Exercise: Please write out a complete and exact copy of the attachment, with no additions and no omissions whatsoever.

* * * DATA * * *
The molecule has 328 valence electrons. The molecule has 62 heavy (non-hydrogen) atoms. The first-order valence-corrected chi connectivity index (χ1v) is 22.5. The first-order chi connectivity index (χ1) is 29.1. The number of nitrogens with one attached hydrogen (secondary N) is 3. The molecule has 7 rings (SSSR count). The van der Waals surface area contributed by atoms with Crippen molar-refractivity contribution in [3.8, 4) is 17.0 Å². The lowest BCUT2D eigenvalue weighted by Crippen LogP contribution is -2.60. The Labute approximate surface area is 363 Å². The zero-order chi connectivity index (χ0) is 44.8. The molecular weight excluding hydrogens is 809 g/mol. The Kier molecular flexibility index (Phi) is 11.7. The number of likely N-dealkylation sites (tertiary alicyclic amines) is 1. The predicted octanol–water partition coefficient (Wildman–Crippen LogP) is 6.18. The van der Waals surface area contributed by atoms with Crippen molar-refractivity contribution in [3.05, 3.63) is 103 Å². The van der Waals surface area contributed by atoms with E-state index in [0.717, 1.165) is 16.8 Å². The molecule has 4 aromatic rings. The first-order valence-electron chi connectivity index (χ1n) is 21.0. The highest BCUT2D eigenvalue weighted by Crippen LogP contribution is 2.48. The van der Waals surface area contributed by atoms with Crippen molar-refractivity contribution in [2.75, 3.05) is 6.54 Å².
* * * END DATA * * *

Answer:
The molecule has 328 valence electrons. The molecule has 62 heavy (non-hydrogen) atoms. The first-order valence-corrected chi connectivity index (χ1v) is 22.5. The first-order chi connectivity index (χ1) is 29.1. The number of nitrogens with one attached hydrogen (secondary N) is 3. The molecule has 7 rings (SSSR count). The van der Waals surface area contributed by atoms with Crippen molar-refractivity contribution in [3.8, 4) is 17.0 Å². The lowest BCUT2D eigenvalue weighted by Crippen LogP contribution is -2.60. The Labute approximate surface area is 363 Å². The zero-order chi connectivity index (χ0) is 44.8. The molecular weight excluding hydrogens is 809 g/mol. The Kier molecular flexibility index (Phi) is 11.7. The number of likely N-dealkylation sites (tertiary alicyclic amines) is 1. The predicted octanol–water partition coefficient (Wildman–Crippen LogP) is 6.18. The van der Waals surface area contributed by atoms with Crippen molar-refractivity contribution in [3.05, 3.63) is 103 Å². The van der Waals surface area contributed by atoms with E-state index in [0.717, 1.165) is 16.8 Å². The molecule has 4 aromatic rings. The first-order valence-electron chi connectivity index (χ1n) is 21.0. The highest BCUT2D eigenvalue weighted by Crippen LogP contribution is 2.48. The van der Waals surface area contributed by atoms with Crippen molar-refractivity contribution in [2.75, 3.05) is 6.54 Å².